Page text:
In the present proceedings, where the Freeman was being sentenced for failing to provide notices to the ACCC, North J includes in his judgment a few of the Freeman documents, four of which he describes (at ) as “so staggering in their absurdity that it is difficult to describe their contents.” Take a look at paragraphs ,  and  to form your own view.
And on a further document at : “Again, the document is written in language which is barely comprehensible, but pretending to mimic the worst forms of obtuse legal terminology. The concept of the document is wildly absurd.”
I would highly recommend taking a read at  (for part of the transcript of an earlier proceeding). For anyone thinking about using these kinds of arguments in court, take a look at  and .
In this matter, the appellant Freeman had been convicted of driving without a licence and breaching bail conditions in the Queensland Magistrates’ Court. He unsuccessfully appealed to the County Court and this was his appeal to the Supreme Court. Sadly for us, the earlier decisions are unavailable, though Margaret McMurdo P and Fraser JA and Atkinson J do let us in on a few gems.
The appellant Freeman was a little sore that the earlier courts refused to accept his view that he had “an unalienable right (no licence required) of the private individual to use the common ways to travel as per the right to life, liberty and the pursuit of happiness”. Hmm.
Without beating around the bush, the court got to the point pretty quickly (citations removed):
“Her Honour [in the earlier proceedings] rejected the applicant’s argument that the Act did not apply to him because he was a freeman on the land and had not consented to membership of the legal fiction known as the State of Queensland, which enacted s 78. Her Honour also dismissed as senseless and unmeritorious his distinction between travelling on the public road in the exercise of a common law right and driving on a public road. Her Honour rightly identified that any common law right of freedom of movement on public roads would not be offended by a requirement for a driver to be licensed when operating a motor vehicle on a public road.“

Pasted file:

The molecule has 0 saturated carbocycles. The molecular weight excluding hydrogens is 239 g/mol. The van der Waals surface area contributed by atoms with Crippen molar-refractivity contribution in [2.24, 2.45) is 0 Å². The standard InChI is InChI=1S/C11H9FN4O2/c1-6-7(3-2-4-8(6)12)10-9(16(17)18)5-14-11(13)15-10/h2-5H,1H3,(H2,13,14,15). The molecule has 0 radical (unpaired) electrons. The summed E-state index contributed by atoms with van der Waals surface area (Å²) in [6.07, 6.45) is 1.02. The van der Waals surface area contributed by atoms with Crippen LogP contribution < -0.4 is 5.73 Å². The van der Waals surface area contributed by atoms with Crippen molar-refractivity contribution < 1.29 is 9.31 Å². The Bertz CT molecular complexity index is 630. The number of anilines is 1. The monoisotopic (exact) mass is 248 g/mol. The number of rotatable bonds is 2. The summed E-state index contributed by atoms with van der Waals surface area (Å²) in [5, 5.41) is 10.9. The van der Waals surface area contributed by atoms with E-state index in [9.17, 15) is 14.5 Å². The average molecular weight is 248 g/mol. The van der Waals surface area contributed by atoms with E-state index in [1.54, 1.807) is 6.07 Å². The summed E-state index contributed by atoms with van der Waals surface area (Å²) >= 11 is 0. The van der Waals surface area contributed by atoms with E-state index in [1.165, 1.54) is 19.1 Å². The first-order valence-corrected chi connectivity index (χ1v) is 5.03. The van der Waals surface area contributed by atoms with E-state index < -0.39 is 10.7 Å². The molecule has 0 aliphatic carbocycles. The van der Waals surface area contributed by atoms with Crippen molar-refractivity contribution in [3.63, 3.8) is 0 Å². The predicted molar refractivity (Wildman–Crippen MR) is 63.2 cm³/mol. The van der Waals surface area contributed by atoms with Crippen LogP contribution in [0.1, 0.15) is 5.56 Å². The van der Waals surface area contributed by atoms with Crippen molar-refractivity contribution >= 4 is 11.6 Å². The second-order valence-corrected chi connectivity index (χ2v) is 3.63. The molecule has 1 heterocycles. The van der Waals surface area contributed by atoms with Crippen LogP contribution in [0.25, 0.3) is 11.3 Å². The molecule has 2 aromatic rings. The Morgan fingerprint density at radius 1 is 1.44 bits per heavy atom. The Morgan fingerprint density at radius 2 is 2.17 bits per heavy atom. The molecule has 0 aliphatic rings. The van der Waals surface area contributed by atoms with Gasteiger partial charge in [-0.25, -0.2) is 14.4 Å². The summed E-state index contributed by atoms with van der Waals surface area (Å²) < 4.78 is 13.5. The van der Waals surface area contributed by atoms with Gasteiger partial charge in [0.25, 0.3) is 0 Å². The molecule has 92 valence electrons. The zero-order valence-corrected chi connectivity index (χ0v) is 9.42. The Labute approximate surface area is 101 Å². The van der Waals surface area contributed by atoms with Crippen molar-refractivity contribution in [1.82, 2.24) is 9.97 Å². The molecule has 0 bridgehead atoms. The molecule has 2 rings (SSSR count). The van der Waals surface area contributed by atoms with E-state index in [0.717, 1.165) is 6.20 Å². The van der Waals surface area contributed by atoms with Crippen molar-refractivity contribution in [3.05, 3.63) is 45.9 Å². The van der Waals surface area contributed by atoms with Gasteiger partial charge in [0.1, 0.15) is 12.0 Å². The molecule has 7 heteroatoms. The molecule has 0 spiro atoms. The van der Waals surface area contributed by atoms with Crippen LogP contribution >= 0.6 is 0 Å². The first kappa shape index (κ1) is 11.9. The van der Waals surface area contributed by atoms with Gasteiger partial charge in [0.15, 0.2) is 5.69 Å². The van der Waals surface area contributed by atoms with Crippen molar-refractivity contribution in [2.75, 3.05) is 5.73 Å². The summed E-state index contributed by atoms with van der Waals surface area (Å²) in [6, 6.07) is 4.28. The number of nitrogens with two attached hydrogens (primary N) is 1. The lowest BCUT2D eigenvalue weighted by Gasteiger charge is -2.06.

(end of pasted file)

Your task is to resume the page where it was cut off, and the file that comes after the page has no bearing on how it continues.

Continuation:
And a few more if you’re really looking to waste some time:
- Van den Hoorn v Ellis  QDC 451
- Glew v White  WASCA 138
- Elliott v Commissioner of Police  QDC 161 (14/0066) Robertson DCJ 25 July 2014 (delivered ex tempore)
- Thammaruknon v Queensland Police Service  QDC 31 (26 February 2016)
Hope you had fun
I’m sure some people think some of my beliefs are crazy, such as, I don’t know, the need for marriage equality in Australia. But those people are wrong and the FOTL movement is actually crazy.
I hope these Freeman court cases bring some light relief to your daily reading list. If you come across any other Freeman court decisions, or have any other thoughts, drop a line in the comments below!